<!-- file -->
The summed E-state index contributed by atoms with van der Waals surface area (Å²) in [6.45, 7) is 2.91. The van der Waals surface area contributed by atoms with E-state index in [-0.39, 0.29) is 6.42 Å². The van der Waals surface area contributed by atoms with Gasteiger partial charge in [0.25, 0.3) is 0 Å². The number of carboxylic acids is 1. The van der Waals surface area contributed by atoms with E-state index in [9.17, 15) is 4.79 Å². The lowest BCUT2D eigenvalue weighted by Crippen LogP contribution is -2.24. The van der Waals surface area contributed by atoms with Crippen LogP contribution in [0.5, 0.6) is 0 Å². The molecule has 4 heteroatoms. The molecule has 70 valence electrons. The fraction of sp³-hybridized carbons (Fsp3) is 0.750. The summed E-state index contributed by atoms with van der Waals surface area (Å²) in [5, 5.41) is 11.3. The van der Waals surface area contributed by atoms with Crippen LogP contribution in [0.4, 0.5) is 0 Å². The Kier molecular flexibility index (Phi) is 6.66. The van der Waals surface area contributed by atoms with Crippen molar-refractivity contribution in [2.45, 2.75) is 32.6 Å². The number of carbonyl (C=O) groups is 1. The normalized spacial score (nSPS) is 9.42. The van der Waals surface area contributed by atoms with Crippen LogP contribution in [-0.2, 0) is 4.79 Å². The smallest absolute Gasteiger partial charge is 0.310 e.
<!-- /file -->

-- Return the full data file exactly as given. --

The summed E-state index contributed by atoms with van der Waals surface area (Å²) in [6.45, 7) is 2.91. The van der Waals surface area contributed by atoms with E-state index in [-0.39, 0.29) is 6.42 Å². The van der Waals surface area contributed by atoms with Gasteiger partial charge in [0.25, 0.3) is 0 Å². The number of carboxylic acids is 1. The van der Waals surface area contributed by atoms with E-state index in [9.17, 15) is 4.79 Å². The lowest BCUT2D eigenvalue weighted by Crippen LogP contribution is -2.24. The van der Waals surface area contributed by atoms with Crippen LogP contribution in [0.5, 0.6) is 0 Å². The molecule has 4 heteroatoms. The molecule has 70 valence electrons. The fraction of sp³-hybridized carbons (Fsp3) is 0.750. The summed E-state index contributed by atoms with van der Waals surface area (Å²) in [5, 5.41) is 11.3. The van der Waals surface area contributed by atoms with Crippen LogP contribution in [0.4, 0.5) is 0 Å². The Kier molecular flexibility index (Phi) is 6.66. The van der Waals surface area contributed by atoms with Crippen molar-refractivity contribution in [2.45, 2.75) is 32.6 Å². The number of carbonyl (C=O) groups is 1. The normalized spacial score (nSPS) is 9.42. The van der Waals surface area contributed by atoms with Crippen LogP contribution in [-0.2, 0) is 4.79 Å². The smallest absolute Gasteiger partial charge is 0.310 e.